Going My Own Way

I concluded after one of the more tepid classes that though Jesus was plenty nice, he didn't understand my world, and I'd just have to go out and make a name for myself. After all, I reasoned, I was the oldest child in a single parent home; if I didn't, it would be only a matter of time before my home would be disrespected and my little brothers bullied. It was then that I consciously turned my back on God and his church and set about becoming self-sufficient, quietly instilling self-confidence in my siblings. I'd preach fiery messages to them about standing up for themselves, sticking together, and letting no one, ever, under any circumstances disrespect them! Obviously this marked a radical shift in the direction of my life. In fact, it marked the beginning of an odyssey of sin, pain, and shame that engulfed the next fifteen years. It wasn't that those years contained no good, but the sin and rebellion I brought into my heart infiltrated and infected everything I touched. Those years can be aptly summarized by an illustration I heard somewhere: "Knock, knock." "Who's there?" said the man within. "One little sin," was the reply. "Slip in," said the man. All hell walked in.

As I recount my past determination to live without God, three things strike me. First, how swift and complete the fall was! I took to my new life of sin with astonishing ease. Earlier in my life I had worked out some principles for myself, a sort of internal list of things I wouldn't do. It didn't take long for me to blast right through the list, rationalizing each new level of depravity I had sunk to. Second, I'm still shocked at the deception I practiced on myself. I somehow was able to convince myself that I had incredible self-discipline and that eventually I'd grow tired of the life I was living, galvanize my will, and reverse the course I was on. Third, how persistently my conscience plagued me! A battle raged within me, which I was careful to let no one ever suspect I was fighting. Try as I might to get God out of my mind, it wasn't as easy to walk away from him as I had supposed. He was terribly tenacious. I had periods when I thought I'd vanquished him from my heart and mind, only to have him return. He'd wake me at night and haunt me during the days.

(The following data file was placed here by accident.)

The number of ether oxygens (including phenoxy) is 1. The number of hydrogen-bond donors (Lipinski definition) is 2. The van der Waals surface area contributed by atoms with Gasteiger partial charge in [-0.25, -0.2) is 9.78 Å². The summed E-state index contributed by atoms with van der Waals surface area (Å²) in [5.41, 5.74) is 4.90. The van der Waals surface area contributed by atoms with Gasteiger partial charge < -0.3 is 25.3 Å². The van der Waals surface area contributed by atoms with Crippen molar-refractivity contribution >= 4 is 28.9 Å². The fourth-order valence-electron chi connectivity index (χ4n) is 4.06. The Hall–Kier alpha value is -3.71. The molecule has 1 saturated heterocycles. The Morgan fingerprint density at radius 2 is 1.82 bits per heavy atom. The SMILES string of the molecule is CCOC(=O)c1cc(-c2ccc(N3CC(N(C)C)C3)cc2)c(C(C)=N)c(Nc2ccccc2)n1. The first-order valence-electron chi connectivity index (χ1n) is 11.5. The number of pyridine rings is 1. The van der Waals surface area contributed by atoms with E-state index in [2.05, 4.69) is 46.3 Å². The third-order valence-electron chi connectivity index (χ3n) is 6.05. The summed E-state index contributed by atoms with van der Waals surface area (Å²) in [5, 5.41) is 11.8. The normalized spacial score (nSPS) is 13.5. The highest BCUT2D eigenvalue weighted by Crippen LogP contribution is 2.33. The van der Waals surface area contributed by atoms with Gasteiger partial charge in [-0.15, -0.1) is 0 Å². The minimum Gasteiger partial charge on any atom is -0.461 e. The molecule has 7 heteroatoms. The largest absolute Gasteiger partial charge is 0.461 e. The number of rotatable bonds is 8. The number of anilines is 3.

Over the years God sent messengers to me and graciously mitigated the consequences of my mulish rebellion. The simple message that Christ came into the world to save sinners and that he died on the cross as a substitute for those he would bring to himself through faith just seemed childish. The thought that someone dying two thousand years earlier could somehow matter to me seemed so utterly foolish and preposterous—I could believe almost anything but that. Yet, nothing else gave me any solace from the gnawing uncertainty I felt within.

In December 1981 I met Nadine, who later became my wife and the mother of my two daughters, Felice and Shannon. Nadine, though unconverted at the time, was raised in the church and attended youth group meetings into her teens. Somehow meeting her created a desire to get serious about turning my life around. Reality came crashing in on me. I'd comforted myself that when I was ready, I'd be able to summon a secret reserve of willpower from within and muscle up moral rectitude. It was devastating to realize that I was unable to overcome the least negative habit I'd fallen into. I discovered the reality of what the Bible calls the dominion of sin. My sins seemed to be interconnected and mutually supportive of one another, continually cooperating to prevent me from ever escaping. I was trapped, helpless, and completely powerless to move toward God. What was worse, the harder I tried, the worse I seemed to grow; I secretly became filled with despair.

A New Year, A New Life

It was December 31, 1987, when the Lord mercifully delivered me. What happened to me that New Year's Eve was nothing short of miraculous! God changed my heart! I had been drinking and was lying awake somewhat giving attention to the televised countdown at Times Square. Almost imperceptively my thoughts turned to God. I was shocked fully awake by the sudden awareness that I was contemplating him with full knowledge that he not only existed but was cognizant of me—that he knew my thoughts, my sin. I began to think of what justification I could offer for what my life had become. I'd no sooner formulate an excuse than I'd dismiss it as worthless. There was no excuse I could use that would fool God. My thoughts then turned to the terror of hell and the awful eternal separation from all that is good and lovely in life. In terror I thought of all the messengers I had rejected over the years and how I had mistreated them.